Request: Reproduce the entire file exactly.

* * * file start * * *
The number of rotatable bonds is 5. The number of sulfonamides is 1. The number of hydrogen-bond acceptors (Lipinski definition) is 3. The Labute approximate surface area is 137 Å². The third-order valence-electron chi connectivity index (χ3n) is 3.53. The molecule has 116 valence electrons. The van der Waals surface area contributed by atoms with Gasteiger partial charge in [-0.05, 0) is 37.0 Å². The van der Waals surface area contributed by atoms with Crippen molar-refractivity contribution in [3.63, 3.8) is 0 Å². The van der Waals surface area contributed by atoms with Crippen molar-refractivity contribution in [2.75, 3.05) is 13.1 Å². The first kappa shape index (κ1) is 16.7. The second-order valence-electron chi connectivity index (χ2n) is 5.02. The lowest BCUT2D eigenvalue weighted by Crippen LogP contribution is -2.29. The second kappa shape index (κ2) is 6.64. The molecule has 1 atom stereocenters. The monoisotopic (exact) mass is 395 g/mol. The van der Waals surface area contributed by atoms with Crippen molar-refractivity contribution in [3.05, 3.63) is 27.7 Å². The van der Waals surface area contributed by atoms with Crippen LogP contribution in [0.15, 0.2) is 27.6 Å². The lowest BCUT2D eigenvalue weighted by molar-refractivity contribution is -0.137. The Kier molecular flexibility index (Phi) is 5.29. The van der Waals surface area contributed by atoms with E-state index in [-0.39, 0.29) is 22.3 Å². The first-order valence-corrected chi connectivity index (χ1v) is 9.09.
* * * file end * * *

The number of rotatable bonds is 5. The number of sulfonamides is 1. The number of hydrogen-bond acceptors (Lipinski definition) is 3. The Labute approximate surface area is 137 Å². The third-order valence-electron chi connectivity index (χ3n) is 3.53. The molecule has 116 valence electrons. The van der Waals surface area contributed by atoms with Gasteiger partial charge in [-0.05, 0) is 37.0 Å². The van der Waals surface area contributed by atoms with Crippen molar-refractivity contribution in [3.63, 3.8) is 0 Å². The van der Waals surface area contributed by atoms with Crippen molar-refractivity contribution in [2.75, 3.05) is 13.1 Å². The first kappa shape index (κ1) is 16.7. The second-order valence-electron chi connectivity index (χ2n) is 5.02. The lowest BCUT2D eigenvalue weighted by Crippen LogP contribution is -2.29. The second kappa shape index (κ2) is 6.64. The molecule has 1 atom stereocenters. The monoisotopic (exact) mass is 395 g/mol. The van der Waals surface area contributed by atoms with Crippen molar-refractivity contribution in [3.05, 3.63) is 27.7 Å². The van der Waals surface area contributed by atoms with Crippen LogP contribution in [0.15, 0.2) is 27.6 Å². The lowest BCUT2D eigenvalue weighted by molar-refractivity contribution is -0.137. The Kier molecular flexibility index (Phi) is 5.29. The van der Waals surface area contributed by atoms with E-state index in [-0.39, 0.29) is 22.3 Å². The first-order valence-corrected chi connectivity index (χ1v) is 9.09.